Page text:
View from the gallery of the Brown Theatre, listed on the National Register of Historic Places. Photo: James Bell
Historic Performing Theatre -
The Brown Grand Theatre
Once hailed as the most elegant theater between
Kansas City and Denver, the 1907 Brown Grand Theatre was restored
in a community effort in 1980. Since then the theater has reigned
as a cherished community center and performing arts theater,
admired by tourists, performers and patrons.
Colonel Napoleon Bonaparte Brown arrived in Concordia
in 1876 with a suitcase rumored full of money, a beautiful bride,
and a plan to become rich. He set up a loan company, and quickly
profited from the Midwest's high interest rates. The family built
and moved into the grandest house in town. Then in 1905, Brown
announced plans to build an opera house, which would be the
crowning jewel of Concordia, using local labor and native
limestone. The famous Kansas City theater architect, Carl Boller,
prepared blueprints for the French Renaissance style 650-seat
theater, and Brown's son, Earl V.D. Brown, oversaw construction.
When the $40,000 structure was completed, it stood nearly wide at
it was 60-feet tall, and stretched 120-feet long.
The theater's gala opening featured a New York
touring company, which presented the play, "The Vanderbilt Cup."
Tickets started at $1 for gallery seats to $10 for the best seats.
The theater's interior gleamed in the brilliance of 535 electric
bulbs; its white, green, and gold color scheme complemented the
delicately frescoed moldings of the proscenium arch and box seats.
Earl Brown had secretly ordered a magnificent drop curtain, which
was painted with a reproduction of the Horace Vernet painting,
"Napoleon at Wagram," as homage to this father.
During the next four years, the theater prospered;
booking agreements with the Shuberts and Erlanger brought Concordia
the nation's best entertainment. Then in 1910, N.B. Brown died. The
town had a huge funeral. Then four months later, another tragedy
beset the theater when his popular son, Earl, passed away.
According to theater lore, Earl's ghost haunts the theater,
especially during the "opening" season.
The Brown widows presented the theater to the city of
Concordia, but by 1915 the theater had become a financial burden
and was returned to the family estate. Earl Brown's widow had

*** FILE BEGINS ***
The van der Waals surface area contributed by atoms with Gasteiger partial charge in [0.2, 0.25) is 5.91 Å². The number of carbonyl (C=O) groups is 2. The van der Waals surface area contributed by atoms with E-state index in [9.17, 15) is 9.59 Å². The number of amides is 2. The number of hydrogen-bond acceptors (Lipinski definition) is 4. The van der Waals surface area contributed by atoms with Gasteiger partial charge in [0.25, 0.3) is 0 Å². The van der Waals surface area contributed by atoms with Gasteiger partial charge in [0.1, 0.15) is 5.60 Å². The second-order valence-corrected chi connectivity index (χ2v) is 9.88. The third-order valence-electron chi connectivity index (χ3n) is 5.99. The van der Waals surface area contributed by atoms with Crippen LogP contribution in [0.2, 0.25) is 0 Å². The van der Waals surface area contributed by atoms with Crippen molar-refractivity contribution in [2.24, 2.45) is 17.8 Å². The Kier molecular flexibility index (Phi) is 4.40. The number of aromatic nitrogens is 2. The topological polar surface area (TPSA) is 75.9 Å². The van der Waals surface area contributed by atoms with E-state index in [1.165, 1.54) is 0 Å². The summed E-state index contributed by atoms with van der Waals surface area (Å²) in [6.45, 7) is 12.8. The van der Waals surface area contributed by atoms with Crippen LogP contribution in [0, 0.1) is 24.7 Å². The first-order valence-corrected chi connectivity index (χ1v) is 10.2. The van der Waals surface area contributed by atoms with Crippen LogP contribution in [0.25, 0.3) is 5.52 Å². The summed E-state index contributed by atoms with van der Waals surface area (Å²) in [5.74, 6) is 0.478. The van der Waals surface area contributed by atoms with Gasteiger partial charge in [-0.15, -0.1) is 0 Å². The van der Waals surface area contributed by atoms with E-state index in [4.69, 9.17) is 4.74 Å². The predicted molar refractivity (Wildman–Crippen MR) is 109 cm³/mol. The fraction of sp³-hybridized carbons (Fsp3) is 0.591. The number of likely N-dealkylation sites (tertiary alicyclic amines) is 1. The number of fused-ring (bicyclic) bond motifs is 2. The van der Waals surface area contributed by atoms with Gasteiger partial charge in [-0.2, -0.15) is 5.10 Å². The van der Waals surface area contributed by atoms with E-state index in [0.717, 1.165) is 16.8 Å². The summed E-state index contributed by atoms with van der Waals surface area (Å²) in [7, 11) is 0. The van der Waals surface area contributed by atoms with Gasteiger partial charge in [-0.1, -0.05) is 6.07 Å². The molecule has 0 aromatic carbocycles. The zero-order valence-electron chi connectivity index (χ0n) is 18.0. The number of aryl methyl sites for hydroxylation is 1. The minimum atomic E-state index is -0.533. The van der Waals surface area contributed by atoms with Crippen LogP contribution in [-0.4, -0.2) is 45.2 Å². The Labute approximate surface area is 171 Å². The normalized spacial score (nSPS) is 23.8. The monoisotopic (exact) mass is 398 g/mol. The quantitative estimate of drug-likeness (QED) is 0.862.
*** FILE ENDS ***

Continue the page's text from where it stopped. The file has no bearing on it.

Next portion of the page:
married Ray Green, who took over theater management, bringing in
best in live entertainment, including minstrel acts, dancers Ruth
St. Denis and Martha Graham, and wrestling and boxing matches. In
1925, the theater was sold to the Concordia Amusement Company, and
became a motion picture theater until 1974.
As Concordia prepared for its centennial celebration
in 1971, townspeople began to talk of restoring the theater. After
funds were raised to purchase the theater from owners Jack and
Hanalesa Roney, it was then given to the city, then leased back to
the newly formed Brown Grand Opera House Inc. which worked to
restore and operate the theater. Soon the community was donating
money and securing grants for the restoration. In 1973, the theater
building was recognized as a National Historic Site and chosen as a
National Bicentennial project, receiving $10,000 in matching funds.
More grants and fund were secured and after six years, the $500,000
restoration project was completed in 1980.
On September 17, 1980, the theater's grand re-opening
took place. Among the audience, sitting on the front row, were
three Concordian women, who had attended the first opening night
exactly 73 years earlier. Other patrons and dignitaries wore period
costume to the production, which was a restaging of the original
opening night play. Documentation comprises an 11-page project
history; newspaper clippings; a commemorative program book from the
theater's reopening; a brochure; a video; and 15 photographs.
Originally submitted by: Jerry Moran, Representative (1st District).
The Local Legacies project provides a "snapshot" of American Culture as it was expressed in spring of 2000. Consequently, it is not being updated with new or revised information with the exception of "Related Website" links.